Vasily Kalinnikov

Vasily Kalinnikov

Vasily Sergeyevich Kalinnikov (Russian: Васи́лий Серге́евич Кали́нников; January 13 [O.S. January 1] 1866 Oryol Governorate – January 11, 1901 [O.S. December 29, 1900], Yalta) was a Russian composer of two symphonies, several additional orchestral works and numerous songs, all of them imbued with characteristics of folksong. His symphonies, particularly the First, were frequently performed in the early 20th century.

His younger brother Viktor Kalinnikov (1870–1927) was also a composer, mainly of choral music.

Biography[]

Kalinnikov was a policeman's son. He studied at the seminary at Oryol, becoming director of the choir there at fourteen. Later he went to the Moscow Conservatory but could not afford the tuition fees. On a scholarship he went to the Moscow Philharmonic Society School, where he received bassoon and composition lessons from Alexander Ilyinsky. He played bassoon, timpani and violin in theater orchestras and supplemented his income working as a music copyist.

In 1892, Pyotr Ilyich Tchaikovsky recommended Kalinnikov to be the director of the Maly Theater, and later that same year to the Moscow Italian Theater. However, due to his worsening tuberculosis, Kalinnikov had to resign from his theater appointments and move to the warmer southern clime of the Crimea. He lived at Yalta for the rest of his life, and it was there that he wrote the main part of his music, including his two symphonies and the incidental music for Alexey Tolstoy's Tsar Boris. Exhausted, he died of tuberculosis on January 11, 1901, just before his 35th birthday.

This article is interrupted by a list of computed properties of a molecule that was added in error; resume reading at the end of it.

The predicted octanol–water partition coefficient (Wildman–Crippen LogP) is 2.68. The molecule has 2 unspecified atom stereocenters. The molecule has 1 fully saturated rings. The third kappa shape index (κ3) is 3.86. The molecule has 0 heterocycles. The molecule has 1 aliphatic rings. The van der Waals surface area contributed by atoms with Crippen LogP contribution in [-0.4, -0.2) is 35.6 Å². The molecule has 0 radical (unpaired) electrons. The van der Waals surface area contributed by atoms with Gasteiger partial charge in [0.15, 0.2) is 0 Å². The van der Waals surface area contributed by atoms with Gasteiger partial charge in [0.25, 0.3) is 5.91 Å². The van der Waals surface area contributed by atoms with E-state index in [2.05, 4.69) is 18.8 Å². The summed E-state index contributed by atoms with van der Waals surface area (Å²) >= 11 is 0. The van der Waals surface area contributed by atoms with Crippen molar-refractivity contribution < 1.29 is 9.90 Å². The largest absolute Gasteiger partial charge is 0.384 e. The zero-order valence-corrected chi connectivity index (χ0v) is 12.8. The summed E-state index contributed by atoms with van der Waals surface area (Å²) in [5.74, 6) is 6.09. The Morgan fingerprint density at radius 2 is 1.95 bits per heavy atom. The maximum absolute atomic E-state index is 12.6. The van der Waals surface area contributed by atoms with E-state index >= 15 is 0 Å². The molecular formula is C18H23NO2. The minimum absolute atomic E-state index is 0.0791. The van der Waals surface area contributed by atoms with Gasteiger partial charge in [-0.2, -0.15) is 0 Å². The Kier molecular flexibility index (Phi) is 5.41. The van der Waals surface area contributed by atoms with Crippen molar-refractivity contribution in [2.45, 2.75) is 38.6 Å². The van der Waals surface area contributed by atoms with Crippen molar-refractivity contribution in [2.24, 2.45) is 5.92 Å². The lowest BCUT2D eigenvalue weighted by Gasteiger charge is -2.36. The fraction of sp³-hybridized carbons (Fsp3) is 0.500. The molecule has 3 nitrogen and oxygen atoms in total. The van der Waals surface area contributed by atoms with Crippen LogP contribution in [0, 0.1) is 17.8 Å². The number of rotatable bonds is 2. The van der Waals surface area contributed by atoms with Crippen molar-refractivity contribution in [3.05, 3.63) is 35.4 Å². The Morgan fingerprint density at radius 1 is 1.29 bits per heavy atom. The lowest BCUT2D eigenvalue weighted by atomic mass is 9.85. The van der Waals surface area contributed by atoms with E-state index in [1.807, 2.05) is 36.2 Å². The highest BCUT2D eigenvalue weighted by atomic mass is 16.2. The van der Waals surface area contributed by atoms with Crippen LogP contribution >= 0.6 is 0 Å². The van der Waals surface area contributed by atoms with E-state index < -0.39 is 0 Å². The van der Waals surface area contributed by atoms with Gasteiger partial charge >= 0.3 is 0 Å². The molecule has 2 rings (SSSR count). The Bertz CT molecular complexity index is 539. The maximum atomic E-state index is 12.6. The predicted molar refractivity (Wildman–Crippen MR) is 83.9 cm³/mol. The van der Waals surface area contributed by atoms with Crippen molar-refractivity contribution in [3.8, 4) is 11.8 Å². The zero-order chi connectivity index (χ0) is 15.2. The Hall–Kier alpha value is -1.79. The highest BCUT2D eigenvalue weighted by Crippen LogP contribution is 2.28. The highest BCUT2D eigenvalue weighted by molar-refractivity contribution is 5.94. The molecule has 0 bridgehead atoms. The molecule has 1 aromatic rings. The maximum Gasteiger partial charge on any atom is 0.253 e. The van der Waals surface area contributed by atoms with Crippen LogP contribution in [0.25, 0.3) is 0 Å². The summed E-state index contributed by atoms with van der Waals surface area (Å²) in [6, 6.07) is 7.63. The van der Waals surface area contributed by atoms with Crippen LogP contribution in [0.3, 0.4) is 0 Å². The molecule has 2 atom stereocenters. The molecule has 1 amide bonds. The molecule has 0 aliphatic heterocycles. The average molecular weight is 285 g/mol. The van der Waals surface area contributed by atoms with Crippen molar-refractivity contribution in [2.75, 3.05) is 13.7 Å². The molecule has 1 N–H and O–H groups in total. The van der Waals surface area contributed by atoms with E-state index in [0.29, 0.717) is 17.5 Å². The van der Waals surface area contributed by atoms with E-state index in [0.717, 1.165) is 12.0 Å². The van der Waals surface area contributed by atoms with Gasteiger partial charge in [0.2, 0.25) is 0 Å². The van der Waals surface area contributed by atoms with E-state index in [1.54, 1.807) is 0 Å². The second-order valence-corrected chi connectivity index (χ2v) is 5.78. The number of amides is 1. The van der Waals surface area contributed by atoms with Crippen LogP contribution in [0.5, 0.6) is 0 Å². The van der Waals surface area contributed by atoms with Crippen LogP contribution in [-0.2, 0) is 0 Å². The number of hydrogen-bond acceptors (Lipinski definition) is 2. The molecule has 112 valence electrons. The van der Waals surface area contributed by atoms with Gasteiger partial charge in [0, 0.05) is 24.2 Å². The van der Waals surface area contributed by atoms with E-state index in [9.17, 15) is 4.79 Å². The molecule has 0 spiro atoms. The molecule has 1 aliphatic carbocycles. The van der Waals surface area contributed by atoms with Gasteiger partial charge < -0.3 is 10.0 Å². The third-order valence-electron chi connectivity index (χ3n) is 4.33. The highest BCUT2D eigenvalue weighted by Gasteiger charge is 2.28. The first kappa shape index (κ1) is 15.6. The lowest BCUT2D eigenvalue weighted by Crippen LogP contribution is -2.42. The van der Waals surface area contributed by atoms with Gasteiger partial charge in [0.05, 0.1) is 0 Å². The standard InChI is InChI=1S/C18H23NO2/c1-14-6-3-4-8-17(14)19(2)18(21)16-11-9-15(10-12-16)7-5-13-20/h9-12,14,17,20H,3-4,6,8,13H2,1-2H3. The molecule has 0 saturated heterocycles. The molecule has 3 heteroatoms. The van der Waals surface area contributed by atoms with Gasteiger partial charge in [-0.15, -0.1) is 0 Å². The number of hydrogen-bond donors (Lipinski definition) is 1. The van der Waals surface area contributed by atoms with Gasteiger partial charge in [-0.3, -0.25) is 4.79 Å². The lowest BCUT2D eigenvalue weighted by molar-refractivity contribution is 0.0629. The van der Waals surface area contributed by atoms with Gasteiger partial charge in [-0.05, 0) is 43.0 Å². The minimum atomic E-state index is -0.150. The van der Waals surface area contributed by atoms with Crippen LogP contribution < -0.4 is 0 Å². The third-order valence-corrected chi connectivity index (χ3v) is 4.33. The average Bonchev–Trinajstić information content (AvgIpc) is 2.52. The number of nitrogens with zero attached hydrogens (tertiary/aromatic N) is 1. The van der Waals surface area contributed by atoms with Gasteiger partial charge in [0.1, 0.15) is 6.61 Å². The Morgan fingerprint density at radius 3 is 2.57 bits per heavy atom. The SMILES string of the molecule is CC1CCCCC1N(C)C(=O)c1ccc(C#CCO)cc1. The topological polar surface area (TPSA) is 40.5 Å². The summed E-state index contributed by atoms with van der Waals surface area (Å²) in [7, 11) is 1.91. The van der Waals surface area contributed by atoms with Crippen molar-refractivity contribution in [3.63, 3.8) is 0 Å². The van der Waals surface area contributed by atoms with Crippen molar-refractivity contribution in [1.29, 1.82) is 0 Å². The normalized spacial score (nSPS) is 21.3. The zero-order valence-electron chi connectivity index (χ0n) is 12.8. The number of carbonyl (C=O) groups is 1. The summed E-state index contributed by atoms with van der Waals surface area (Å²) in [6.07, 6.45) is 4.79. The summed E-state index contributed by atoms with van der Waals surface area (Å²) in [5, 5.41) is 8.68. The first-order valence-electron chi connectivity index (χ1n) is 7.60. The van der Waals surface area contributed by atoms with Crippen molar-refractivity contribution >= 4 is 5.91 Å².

Thanks to Sergei Rachmaninoff's help, Tchaikovsky's publisher P. Jurgenson bought three Kalinnikov songs for 120 rubles, and later the Symphony No. 2 in A major. The Symphony No. 1 in G minor, which uses some cyclic principles, was performed in Berlin, Vienna and Moscow during his lifetime, but not published until after his death, so Jurgenson increased the fees he would have paid Kalinnikov, and paid them to his widow. He was also survived by a brother, Viktor, who composed choral music and taught at the Moscow Philharmonic Society School.

His reputation was established with his First Symphony, written between 1894 and 1895, which had great success when Vinogradsky conducted it at a Russian Musical Society concert in Kiev on 20 February 1897. Further performances swiftly followed, in Moscow, Vienna, Berlin, and Paris (Spencer 2001).

In Russia his First Symphony remains in the repertory, and his place in musical history there is secure (Spencer 2001). On November 7, 1943, Arturo Toscanini conducted the NBC Symphony Orchestra in a rare broadcast performance of the First Symphony; although the performance was recorded, it was never commercially released by RCA Victor, but has recently appeared on Relief CR 1886 (Anon. & n.d.(b), 15) and on CD Testament SBT21404 (Anon. 2006). A wind band transcription of the finale of the First Symphony by Glenn Cliffe Bainum has also become a staple of the band repertoire (Anon. 2015).

Works[]

Vasily Sergeyevich Kalinnikov
Opera
Orchestral
Piano
Vocal
Choral

References[]

Further reading[]

External links[]